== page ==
[erlang-questions] Automated Code Scanning of Erlang Source for Security
Sat Jul 7 01:21:46 CEST 2007
I think, given the distributed model that Erlang systems encourage, that
> the problem needs a little more definition. Are you defending against
> code you import containing [maliciousness, trojan horses, worms],
> compiled code you run on the same VM containign the same, systems you
> interwork with doing badness to your node, etc. It isn't just code, it
> is system architecture too, so my answer goes outside what Dialyzer may
> be able to analyse.
This is mostly outside of what is possible with source code analysis
so I wouldn't worry to much about it.
> 1. Someone started a discussion a while ago that pointed out the
> limitations of the distribution security; you can put a crispy shell
> over it (by changing the transport) but fundamentally the cookie system
> is a chewy centre. It is "good enough" for most systems but a
> defence-in-depth strategy would probably have a more secure mechanism
> for authentication, probably with some reaction mechanism for bad
> attempts (and that itself opening up DoS problems). I'm not aware that
> this exists today.
For the most part Erlang's distribution model is just not suitable for
production use in the comment network environment. There are pieces
you can use if you are careful but I end up mostly rolling my own. I
think this is due to the nature of the environment Distributed Erlang
was built for. I think that this environment consisted of a small
number of hardware nodes connected by a hardware tcp backbone. I think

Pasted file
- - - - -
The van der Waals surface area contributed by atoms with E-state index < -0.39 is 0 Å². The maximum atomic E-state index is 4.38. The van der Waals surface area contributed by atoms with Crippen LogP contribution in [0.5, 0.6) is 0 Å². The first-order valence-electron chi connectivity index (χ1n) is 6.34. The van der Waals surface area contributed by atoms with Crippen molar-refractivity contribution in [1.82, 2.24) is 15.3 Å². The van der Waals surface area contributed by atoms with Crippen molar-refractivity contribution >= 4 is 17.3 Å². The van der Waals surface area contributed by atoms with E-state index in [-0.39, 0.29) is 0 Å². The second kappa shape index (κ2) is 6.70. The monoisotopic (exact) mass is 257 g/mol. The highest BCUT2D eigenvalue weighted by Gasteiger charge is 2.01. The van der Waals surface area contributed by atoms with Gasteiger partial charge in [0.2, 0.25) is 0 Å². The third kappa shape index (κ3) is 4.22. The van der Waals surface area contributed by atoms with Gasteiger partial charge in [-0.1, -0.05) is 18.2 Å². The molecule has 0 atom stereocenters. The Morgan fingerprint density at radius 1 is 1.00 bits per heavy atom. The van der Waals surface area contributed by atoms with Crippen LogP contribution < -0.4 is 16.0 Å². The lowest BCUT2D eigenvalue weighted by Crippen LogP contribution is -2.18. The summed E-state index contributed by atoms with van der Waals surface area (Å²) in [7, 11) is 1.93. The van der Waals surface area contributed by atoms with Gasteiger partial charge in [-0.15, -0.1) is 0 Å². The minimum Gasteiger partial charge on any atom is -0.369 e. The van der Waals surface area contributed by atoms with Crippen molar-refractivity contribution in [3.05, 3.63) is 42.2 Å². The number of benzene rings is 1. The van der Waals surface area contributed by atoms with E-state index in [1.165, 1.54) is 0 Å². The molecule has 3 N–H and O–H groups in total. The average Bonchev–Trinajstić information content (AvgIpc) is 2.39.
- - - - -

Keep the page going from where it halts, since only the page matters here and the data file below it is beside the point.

this is pretty common inside telecom switches. Unfortunately, things
like network partitioning doesn't happen in that environment and so
wasn't addressed in the design. So distributed erlang is right out as
> I don't think you can scan for this automatically. "Good cookie"
> selection, possibly per-node pair, and using ssl transport mitigates it
> a bit.
> 2. Darius (I think) noted that if you give outside code a chance to run
> on the VM then it can peer inside other modules. This allows all kinds
> of mischief. A "blessed" security mode for some functions doesn't sound
> fine-grained enough, and shell only availability (yurk) would stop some
> useful programs from functioning.
> You could obviously scan for the use of these functions programmatically.
> 3. I think the list has previously noted the DoS potential of queue
> slowdowns by sending unmatched messages to a process. Defensively you
> could do a generic match->throw away in the receive loops (gen_xxx
> templates already do this).
> I think this is detectable, but it assumes the crispy shell has been
> 4. OS calls of almost any type
> 5. File access, especially overwriting.
> 6. Port stuff, linked in drivers, etc
> 7. Hardcoded addresses/names in IP communication (e.g. getting the
> captured information out somewhere safe). This can be hidden quite well
> so that it is statically defined but not obviously so.
> 8. mnesia/dets destructive operations, mainly the "delete/clear the
> entire table/schema" ones
> 9. Access to commonly named mnesia tables ("user/s") from more than one
> module. Possibly human language dependent...so maybe broaden it to
> modules that write to the same table from different modules. There is
> the great risk of inflicting design guidelines on other people though,
> and I'm more cognisant that "other people are weird" after some of my
> discussions on #erlang. ;-)
> This is fun :-) I'm sure there are more.
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